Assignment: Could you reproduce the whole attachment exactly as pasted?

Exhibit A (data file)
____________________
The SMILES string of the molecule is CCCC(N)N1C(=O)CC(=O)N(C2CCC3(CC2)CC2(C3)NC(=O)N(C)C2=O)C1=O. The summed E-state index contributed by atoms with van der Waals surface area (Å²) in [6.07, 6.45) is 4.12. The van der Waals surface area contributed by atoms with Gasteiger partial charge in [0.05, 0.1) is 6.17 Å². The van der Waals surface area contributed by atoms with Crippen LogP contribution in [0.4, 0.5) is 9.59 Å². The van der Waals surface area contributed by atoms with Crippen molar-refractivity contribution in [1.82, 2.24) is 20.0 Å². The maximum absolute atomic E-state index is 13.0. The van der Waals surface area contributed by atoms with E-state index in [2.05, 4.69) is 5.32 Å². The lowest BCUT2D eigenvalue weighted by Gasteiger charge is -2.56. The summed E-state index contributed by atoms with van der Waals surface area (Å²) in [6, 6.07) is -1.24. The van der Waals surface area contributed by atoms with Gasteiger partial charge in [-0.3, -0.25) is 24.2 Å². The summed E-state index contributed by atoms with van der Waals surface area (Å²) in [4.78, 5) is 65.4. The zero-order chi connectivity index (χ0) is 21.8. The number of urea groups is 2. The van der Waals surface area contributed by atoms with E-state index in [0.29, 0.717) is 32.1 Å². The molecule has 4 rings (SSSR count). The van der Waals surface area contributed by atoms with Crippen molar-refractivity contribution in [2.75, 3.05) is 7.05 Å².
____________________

The SMILES string of the molecule is CCCC(N)N1C(=O)CC(=O)N(C2CCC3(CC2)CC2(C3)NC(=O)N(C)C2=O)C1=O. The summed E-state index contributed by atoms with van der Waals surface area (Å²) in [6.07, 6.45) is 4.12. The van der Waals surface area contributed by atoms with Gasteiger partial charge in [0.05, 0.1) is 6.17 Å². The van der Waals surface area contributed by atoms with Crippen LogP contribution in [0.4, 0.5) is 9.59 Å². The van der Waals surface area contributed by atoms with Crippen molar-refractivity contribution in [1.82, 2.24) is 20.0 Å². The maximum absolute atomic E-state index is 13.0. The van der Waals surface area contributed by atoms with E-state index in [2.05, 4.69) is 5.32 Å². The lowest BCUT2D eigenvalue weighted by Gasteiger charge is -2.56. The summed E-state index contributed by atoms with van der Waals surface area (Å²) in [6, 6.07) is -1.24. The van der Waals surface area contributed by atoms with Gasteiger partial charge in [-0.3, -0.25) is 24.2 Å². The summed E-state index contributed by atoms with van der Waals surface area (Å²) in [4.78, 5) is 65.4. The zero-order chi connectivity index (χ0) is 21.8. The number of urea groups is 2. The van der Waals surface area contributed by atoms with E-state index in [0.29, 0.717) is 32.1 Å². The molecule has 4 rings (SSSR count). The van der Waals surface area contributed by atoms with Crippen molar-refractivity contribution in [2.75, 3.05) is 7.05 Å².